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Biographical Characteristics

Biographical Characteristics
Personal characteristicssuch as age, gender, race and tenurethat are objective and easily obtained from personnel records

KJG Organizational Behaviour

Ability, Intellect, and Intelligence


Ability
An individuals capacity to perform the various tasks in a job

Intellectual Ability
The capacity to do mental activities

Physical Abilities
Physical Abilities
The capacity to do tasks demanding stamina, dexterity, strength, and similar characteristics

The Ability-Job Fit

Employees Abilities

Ability-Job Fit

Jobs Ability Requirements

Personality Concepts
Personality: The unique and relatively stable patterns of behavior, thoughts, and emotions shown by individuals. Interactionist Perspective: The view that behavior is a result of a complex interplay between personality and situational factors. Person-Job Fit: The extent to which individuals possess the traits and competencies required to perform specific jobs.
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The Interactionist Perspective

The Big Five Dimensions of Personality


Five basic dimensions of personality that are assumed to underlie many specific traits.
Conscientiousness Extraversion-Introversion Agreeableness Emotional Stability Openness to Experience

Conscientiousness
The extent to which individuals are hardworking, organized, dependable, and persevering (high conscientiousness) versus lazy, disorganized, and unreliable (low conscientiousness).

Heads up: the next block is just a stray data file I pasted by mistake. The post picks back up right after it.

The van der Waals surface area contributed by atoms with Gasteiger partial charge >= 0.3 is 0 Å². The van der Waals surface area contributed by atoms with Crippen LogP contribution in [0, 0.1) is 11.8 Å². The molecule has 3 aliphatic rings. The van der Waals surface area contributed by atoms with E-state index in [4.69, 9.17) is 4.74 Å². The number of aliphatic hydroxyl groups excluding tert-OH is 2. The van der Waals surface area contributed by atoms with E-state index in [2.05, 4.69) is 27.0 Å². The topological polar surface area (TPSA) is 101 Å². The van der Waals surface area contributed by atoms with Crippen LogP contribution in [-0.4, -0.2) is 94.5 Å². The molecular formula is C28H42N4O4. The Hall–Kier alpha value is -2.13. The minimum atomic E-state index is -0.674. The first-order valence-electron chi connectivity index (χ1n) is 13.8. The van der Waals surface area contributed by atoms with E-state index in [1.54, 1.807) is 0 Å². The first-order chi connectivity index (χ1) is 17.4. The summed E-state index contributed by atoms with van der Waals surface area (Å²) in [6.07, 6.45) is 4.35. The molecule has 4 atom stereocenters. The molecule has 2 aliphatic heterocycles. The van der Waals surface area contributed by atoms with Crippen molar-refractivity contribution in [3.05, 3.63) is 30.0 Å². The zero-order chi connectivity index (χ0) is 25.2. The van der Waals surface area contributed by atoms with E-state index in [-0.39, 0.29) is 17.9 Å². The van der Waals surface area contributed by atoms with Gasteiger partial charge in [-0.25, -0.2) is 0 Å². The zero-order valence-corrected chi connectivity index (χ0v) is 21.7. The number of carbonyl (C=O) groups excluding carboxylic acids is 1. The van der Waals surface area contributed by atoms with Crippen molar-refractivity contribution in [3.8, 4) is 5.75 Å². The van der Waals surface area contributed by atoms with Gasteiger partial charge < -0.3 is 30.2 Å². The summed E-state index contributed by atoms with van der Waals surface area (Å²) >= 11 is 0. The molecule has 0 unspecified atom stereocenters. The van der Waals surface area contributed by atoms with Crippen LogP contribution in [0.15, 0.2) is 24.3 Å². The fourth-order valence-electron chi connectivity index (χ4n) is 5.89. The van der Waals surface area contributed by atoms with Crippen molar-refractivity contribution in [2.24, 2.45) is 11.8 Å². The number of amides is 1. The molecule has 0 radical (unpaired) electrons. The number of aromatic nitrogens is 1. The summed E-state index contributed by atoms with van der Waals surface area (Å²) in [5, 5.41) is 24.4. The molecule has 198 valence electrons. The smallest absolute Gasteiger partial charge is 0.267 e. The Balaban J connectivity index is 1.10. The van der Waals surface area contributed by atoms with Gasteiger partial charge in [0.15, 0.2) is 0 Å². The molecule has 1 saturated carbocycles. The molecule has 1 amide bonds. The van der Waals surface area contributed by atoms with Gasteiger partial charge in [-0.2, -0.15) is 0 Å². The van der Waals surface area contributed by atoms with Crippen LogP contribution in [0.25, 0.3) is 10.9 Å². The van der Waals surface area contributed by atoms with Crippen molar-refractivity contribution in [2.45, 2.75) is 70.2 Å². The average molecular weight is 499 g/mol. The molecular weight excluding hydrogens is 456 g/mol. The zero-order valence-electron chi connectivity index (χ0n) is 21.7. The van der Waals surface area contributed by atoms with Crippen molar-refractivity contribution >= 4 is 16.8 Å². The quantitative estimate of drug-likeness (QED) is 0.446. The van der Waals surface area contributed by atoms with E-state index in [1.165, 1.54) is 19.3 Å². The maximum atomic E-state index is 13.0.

Extraversion-Introversion
The degree to which individuals are gregarious, assertive, and sociable (extraverts) versus being reserved, timid, and quiet (introverts).

Agreeableness
The extent to which individuals are cooperative and warm (highly agreeable) versus cold and belligerent (highly disagreeable).

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Emotional Stability
The degree to which individuals are insecure, anxious, depressed, and emotional (emotionally unstable) versus calm, self-confident, and secure (emotionally stable).

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Openness to Experience
The extent to which individuals are creative, curious, and cultured (open to experience) versus practical and with narrow interests (closed to experience).

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Self-Efficacy
Individuals beliefs concerning their ability to perform specific tasks successfully. Judgments of self-efficacy consist of three components:
Magnitude: The level at which an individual believes she or he can perform. Strength: The persons confidence that she or he can perform at that level. Generality: The extent to which self-efficacy in one situation or for one task extends to other situations and other tasks.
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Type A vs. Type B


Task Performance
Type As tend to excel on tasks involving time pressure or solitary work. Type Bs have the advantage when it comes to tasks involving complex judgments and accuracy as opposed to speed.

Interpersonal Relations
Type As tend to annoy coworkers, are more likely to lose their tempers and lash out at others, are more likely to become involved in conflict, and are more likely to engage in aggressive and counterproductive behavior.
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